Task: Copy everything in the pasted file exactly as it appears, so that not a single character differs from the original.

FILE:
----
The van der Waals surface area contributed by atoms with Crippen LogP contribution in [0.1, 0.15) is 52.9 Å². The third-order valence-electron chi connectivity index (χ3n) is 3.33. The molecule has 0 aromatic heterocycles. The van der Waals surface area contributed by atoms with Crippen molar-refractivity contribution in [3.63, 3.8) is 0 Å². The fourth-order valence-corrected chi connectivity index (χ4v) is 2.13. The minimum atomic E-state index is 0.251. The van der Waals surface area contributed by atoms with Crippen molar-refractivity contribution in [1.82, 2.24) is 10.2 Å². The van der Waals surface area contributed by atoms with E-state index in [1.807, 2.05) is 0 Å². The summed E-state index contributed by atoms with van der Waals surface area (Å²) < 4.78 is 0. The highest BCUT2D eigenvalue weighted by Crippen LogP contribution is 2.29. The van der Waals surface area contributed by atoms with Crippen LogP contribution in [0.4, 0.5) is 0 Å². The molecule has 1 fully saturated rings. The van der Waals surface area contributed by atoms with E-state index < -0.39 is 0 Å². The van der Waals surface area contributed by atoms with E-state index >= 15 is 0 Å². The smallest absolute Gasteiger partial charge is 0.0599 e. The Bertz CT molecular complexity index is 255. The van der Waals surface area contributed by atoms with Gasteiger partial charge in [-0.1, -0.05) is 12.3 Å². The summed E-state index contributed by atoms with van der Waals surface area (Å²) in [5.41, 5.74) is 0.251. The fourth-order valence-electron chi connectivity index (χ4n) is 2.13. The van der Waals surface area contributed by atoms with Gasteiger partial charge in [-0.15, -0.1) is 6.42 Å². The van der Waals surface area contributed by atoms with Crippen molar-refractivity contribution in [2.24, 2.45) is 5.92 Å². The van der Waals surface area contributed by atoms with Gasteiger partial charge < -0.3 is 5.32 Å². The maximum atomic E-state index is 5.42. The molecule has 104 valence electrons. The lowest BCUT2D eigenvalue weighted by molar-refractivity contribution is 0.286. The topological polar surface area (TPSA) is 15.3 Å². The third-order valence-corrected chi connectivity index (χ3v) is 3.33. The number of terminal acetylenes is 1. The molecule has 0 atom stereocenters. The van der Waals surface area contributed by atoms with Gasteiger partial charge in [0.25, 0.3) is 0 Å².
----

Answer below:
The van der Waals surface area contributed by atoms with Crippen LogP contribution in [0.1, 0.15) is 52.9 Å². The third-order valence-electron chi connectivity index (χ3n) is 3.33. The molecule has 0 aromatic heterocycles. The van der Waals surface area contributed by atoms with Crippen molar-refractivity contribution in [3.63, 3.8) is 0 Å². The fourth-order valence-corrected chi connectivity index (χ4v) is 2.13. The minimum atomic E-state index is 0.251. The van der Waals surface area contributed by atoms with Crippen molar-refractivity contribution in [1.82, 2.24) is 10.2 Å². The van der Waals surface area contributed by atoms with E-state index in [1.807, 2.05) is 0 Å². The summed E-state index contributed by atoms with van der Waals surface area (Å²) < 4.78 is 0. The highest BCUT2D eigenvalue weighted by Crippen LogP contribution is 2.29. The van der Waals surface area contributed by atoms with Crippen LogP contribution in [0.4, 0.5) is 0 Å². The molecule has 1 fully saturated rings. The van der Waals surface area contributed by atoms with E-state index < -0.39 is 0 Å². The van der Waals surface area contributed by atoms with E-state index >= 15 is 0 Å². The smallest absolute Gasteiger partial charge is 0.0599 e. The Bertz CT molecular complexity index is 255. The van der Waals surface area contributed by atoms with Gasteiger partial charge in [-0.1, -0.05) is 12.3 Å². The summed E-state index contributed by atoms with van der Waals surface area (Å²) in [5.41, 5.74) is 0.251. The fourth-order valence-electron chi connectivity index (χ4n) is 2.13. The van der Waals surface area contributed by atoms with Gasteiger partial charge in [-0.15, -0.1) is 6.42 Å². The van der Waals surface area contributed by atoms with Crippen molar-refractivity contribution in [2.24, 2.45) is 5.92 Å². The van der Waals surface area contributed by atoms with Gasteiger partial charge < -0.3 is 5.32 Å². The maximum atomic E-state index is 5.42. The molecule has 104 valence electrons. The lowest BCUT2D eigenvalue weighted by molar-refractivity contribution is 0.286. The topological polar surface area (TPSA) is 15.3 Å². The third-order valence-corrected chi connectivity index (χ3v) is 3.33. The number of terminal acetylenes is 1. The molecule has 0 atom stereocenters. The van der Waals surface area contributed by atoms with Gasteiger partial charge in [0.25, 0.3) is 0 Å².